Lib Dem leaflet chart fail

Coming up to the election, there’s no shortage of misleading statistics, charts and downright quantitative lies being flung around. One even made it through our letterbox today. It’s far from the worst available online, but such statistical slights always feel more personal when they get physically pushed into one’s abode.

Here goes the Liberal Democrats, being honest enough to admit that their main selling point around here is that they got more votes in our area last time than the next largest party did.

Lib Dem chart

For the avoidance of doubt – my research indicates that 28% is not usually more than twice the amount of 16% on a linear scale, so I have taken the liberty of correcting the chart proportions below for a somewhat more realistic look.

Lib Dem chart improved

Although the point that our constituency is traditionally very Conservative-with-a-big-C remains [sadly] true, the Yougov Nowcast is suggesting a very different result for place #2 at present, as shown here.


Not that I (or Yougov) would claim that that’s a done deal – but what the Lib Dem leaflet fails to mention is that the last result does not always predict the next result.

The poor Liberal Democrats were apparently recently polling at a 25-year low, behind even the previously pretty numerically insignificant UKIP and Green parties. I think it’s safe to say that the Cleggmania-fuelled 2010 election is not the best model for the current Lib Dem performance, bless them…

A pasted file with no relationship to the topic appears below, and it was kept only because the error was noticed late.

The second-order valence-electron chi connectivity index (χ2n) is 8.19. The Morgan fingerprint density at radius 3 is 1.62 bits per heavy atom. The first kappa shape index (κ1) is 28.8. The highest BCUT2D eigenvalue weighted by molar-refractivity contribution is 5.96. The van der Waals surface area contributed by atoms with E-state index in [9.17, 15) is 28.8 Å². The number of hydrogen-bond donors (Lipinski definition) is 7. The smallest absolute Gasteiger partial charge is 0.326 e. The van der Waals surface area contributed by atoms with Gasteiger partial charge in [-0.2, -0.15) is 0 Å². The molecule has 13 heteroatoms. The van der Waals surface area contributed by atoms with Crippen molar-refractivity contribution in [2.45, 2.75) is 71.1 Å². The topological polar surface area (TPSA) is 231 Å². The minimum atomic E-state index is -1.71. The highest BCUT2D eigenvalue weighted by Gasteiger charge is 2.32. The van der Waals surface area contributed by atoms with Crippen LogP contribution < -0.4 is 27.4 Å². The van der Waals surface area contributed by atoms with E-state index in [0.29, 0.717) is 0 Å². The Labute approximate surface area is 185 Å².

Extracting SPSS variable labels and factors with Alteryx

SPSS is a nice statistics/analytics package that, since 1968 (!), seems to have been well-regarded program for classic statistics. It now has many new bits and pieces that target the predictive modelling market too.

In my experience it was previously mostly used in academia, especially the social sciences, but these days it seems it has made inroads into business and government data too.But it’s not yet common enough that we all have a copy sadly, and hence I faced a challenge of how to use a large data file in SPSS format within the other tools at our disposal.

Importing the data straight was not a big issue. Both Alteryx, and Tableau can read the files in natively which is great (this is a new feature in the latest release of Tableau – choose “Statistical file” in the “Connect” data box.)

However, they import the data as-is, and don’t seem to be able to access all the special metadata of an SPSS file all that well. This is very fair – but quite annoying if we are talking about 300,000 questionnaire responses with 400 fields somebody else designed, all helpfully encoded and code-booked as per best data practice 🙂

My first issue was that SPSS has the concept of:

  •  variable labels: e.g. a field called “QUESTION13PARTB” might have the label “What is your gender?”.
  • factors (a.k.a. value labels): meaning the answers to that question might actually be saved in the data as 0 or 1, they actually represent female” or “male”.

My goal was to undo the variable labels and value factors so that instead of:
“QUESTION13PARTB:0” I could get “What is your gender?: Female”.

Alteryx default settings can get you part of the way there very easily. When used on an SPSS (*.SAV) file the  “Input Data” tool has an option to “expand factors”. If not ticked you’ll get 0 or 1 in the above example, if ticked you get female or male. Super easy.

Input Data tool with SPSS file

But I could not find a way to extract the variable labels, i.e. translate QUESTION13PARTB into “What is your gender?”.

Alteryx Analytics Gallery to the rescue! It has a freely downloadable SPSS Input tool there which neatly slots into your Alteryx Designer software, courtesy of Neil Ryan.